KYLAUREL-L ArchivesArchiver > KYLAUREL > 1998-12 > 0913094130
Subject: [KYLAUREL-L] Excerpts from the Mt. Echo 1897 (19)
Date: Tue, 8 Dec 1998 00:15:30 EST
Reprinted with permission of the Laurel County Historical Society
July 16, 1897
Misses Lillie and Chloris Faris have been dangerously low with typhoid fever,
but they are convalescing nicely.
It seems that schools generally will begin later this year that last year.
Nearly all in this part will not begin till the 26th. The teachers of our
adjoining districts are as follows: Mt. Olive, Prof. Pate; Mt. Zion, W.A.
Pennington; Mershon, Walter L. Green; Allen, H.C. Pennington; Altamont, Miss
Phebe Andes; Mt. Pleasant, John F. Pigg; Oakley, Nat Sewell, Jr. We have used
home talent in every school except one (Mt. Olive), and besides have sent
seven teachers to other parts of the county.
Mr. E.K. Wilson was in Louisville this week on legal business.
Mr. J.L. Isaacs and wife, of Jackson county, were in London Monday.
Mr. H.P. Brown who has been attending the Harvard University at Cambridge,
Mass., for the past two or three years, is home again.
We will have a wedding to report among high contracting parties at an early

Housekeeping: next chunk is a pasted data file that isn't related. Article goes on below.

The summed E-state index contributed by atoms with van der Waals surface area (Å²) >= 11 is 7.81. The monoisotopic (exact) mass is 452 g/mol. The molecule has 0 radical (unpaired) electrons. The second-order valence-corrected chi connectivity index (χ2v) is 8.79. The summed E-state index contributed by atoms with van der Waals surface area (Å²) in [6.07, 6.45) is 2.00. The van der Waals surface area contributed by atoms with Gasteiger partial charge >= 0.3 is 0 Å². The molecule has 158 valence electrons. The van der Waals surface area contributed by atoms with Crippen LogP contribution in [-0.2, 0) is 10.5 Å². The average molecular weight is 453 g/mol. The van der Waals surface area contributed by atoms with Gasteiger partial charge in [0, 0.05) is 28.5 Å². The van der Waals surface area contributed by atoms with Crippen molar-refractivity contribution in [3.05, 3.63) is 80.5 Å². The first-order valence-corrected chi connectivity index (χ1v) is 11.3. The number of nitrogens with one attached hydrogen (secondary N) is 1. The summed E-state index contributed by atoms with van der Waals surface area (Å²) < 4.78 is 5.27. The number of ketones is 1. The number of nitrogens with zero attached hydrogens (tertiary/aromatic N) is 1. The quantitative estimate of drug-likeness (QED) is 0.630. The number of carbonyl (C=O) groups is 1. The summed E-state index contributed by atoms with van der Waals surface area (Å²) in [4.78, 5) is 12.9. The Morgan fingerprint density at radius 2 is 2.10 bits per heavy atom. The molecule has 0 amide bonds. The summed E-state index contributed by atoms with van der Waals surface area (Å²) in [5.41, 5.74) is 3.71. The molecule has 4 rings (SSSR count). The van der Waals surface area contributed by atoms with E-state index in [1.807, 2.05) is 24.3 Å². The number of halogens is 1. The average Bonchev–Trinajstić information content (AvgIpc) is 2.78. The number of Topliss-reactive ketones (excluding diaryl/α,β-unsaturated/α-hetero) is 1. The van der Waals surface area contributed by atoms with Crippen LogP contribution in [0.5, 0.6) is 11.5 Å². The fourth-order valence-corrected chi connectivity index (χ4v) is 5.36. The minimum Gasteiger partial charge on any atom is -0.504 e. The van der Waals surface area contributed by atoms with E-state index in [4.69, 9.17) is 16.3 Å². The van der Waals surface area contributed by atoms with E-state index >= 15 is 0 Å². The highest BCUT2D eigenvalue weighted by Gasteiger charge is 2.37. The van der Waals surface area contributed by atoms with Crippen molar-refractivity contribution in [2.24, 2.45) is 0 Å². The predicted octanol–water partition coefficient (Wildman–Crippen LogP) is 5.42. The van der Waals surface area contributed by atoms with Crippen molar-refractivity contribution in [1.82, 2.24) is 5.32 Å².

DIED-June 21, 1897, at the residence of her father, Len Lloyd, Miss Hannah
Lloyd, of typhoid. Miss Lloyd was a good Christian woman, and died in the
triumph of a living faith in Christ Jesus. Her remains were buried at Wyatt's
Chapel in the presence of a throng of sorrowing friends.
Mr. Robert Jones, son of Mr. Harve Jones, living three miles south of London,
who has been making his home in Texas for several years, returned Tuesday on a
visit accompanied by his little boy. Mr. Jones had the misfortune to be very
dangerously shot a few weeks since, and is here for the benefit of his health
as well as to visit friends.
DIED-At his residence, five miles west of London, on Thursday of last week, of
cholera morbus, Rev. A.B. Belvin. Mr. Belvin was one of the oldest and most
highly respected citizens in the county, and leaves an aged wife and many
friends to mourn his death. He had been a minister in the Baptist church for
many years, and a life long patron of the ECHO.
Some days ago a bolt of lightning struck a tree in the front yard of Rev.
Sherman Owsley, of the eastern portion of this county, severely stunning Mrs.
Owsley who was standing on the front porch. One streak of the same bolt
struck a tree a short distance in the rear of the house, considerably stunning
Mr. Owsley who was standing near.